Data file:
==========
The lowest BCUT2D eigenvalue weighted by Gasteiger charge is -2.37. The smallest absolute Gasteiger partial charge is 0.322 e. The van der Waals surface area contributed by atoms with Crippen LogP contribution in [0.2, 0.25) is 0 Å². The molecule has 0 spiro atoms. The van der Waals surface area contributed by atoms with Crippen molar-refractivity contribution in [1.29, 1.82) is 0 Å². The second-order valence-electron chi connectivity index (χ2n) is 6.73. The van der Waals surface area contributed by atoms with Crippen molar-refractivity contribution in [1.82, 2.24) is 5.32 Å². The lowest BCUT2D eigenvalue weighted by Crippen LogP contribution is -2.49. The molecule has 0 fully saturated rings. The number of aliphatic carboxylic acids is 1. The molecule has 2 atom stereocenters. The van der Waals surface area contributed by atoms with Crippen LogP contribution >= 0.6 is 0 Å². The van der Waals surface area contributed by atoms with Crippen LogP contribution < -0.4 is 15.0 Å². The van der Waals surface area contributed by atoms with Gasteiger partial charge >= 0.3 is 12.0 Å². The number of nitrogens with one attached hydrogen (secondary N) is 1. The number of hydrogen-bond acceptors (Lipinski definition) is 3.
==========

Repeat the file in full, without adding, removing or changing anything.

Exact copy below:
The lowest BCUT2D eigenvalue weighted by Gasteiger charge is -2.37. The smallest absolute Gasteiger partial charge is 0.322 e. The van der Waals surface area contributed by atoms with Crippen LogP contribution in [0.2, 0.25) is 0 Å². The molecule has 0 spiro atoms. The van der Waals surface area contributed by atoms with Crippen molar-refractivity contribution in [1.29, 1.82) is 0 Å². The second-order valence-electron chi connectivity index (χ2n) is 6.73. The van der Waals surface area contributed by atoms with Crippen molar-refractivity contribution in [1.82, 2.24) is 5.32 Å². The lowest BCUT2D eigenvalue weighted by Crippen LogP contribution is -2.49. The molecule has 0 fully saturated rings. The number of aliphatic carboxylic acids is 1. The molecule has 2 atom stereocenters. The van der Waals surface area contributed by atoms with Crippen LogP contribution >= 0.6 is 0 Å². The van der Waals surface area contributed by atoms with Crippen LogP contribution < -0.4 is 15.0 Å². The van der Waals surface area contributed by atoms with Gasteiger partial charge >= 0.3 is 12.0 Å². The number of nitrogens with one attached hydrogen (secondary N) is 1. The number of hydrogen-bond acceptors (Lipinski definition) is 3.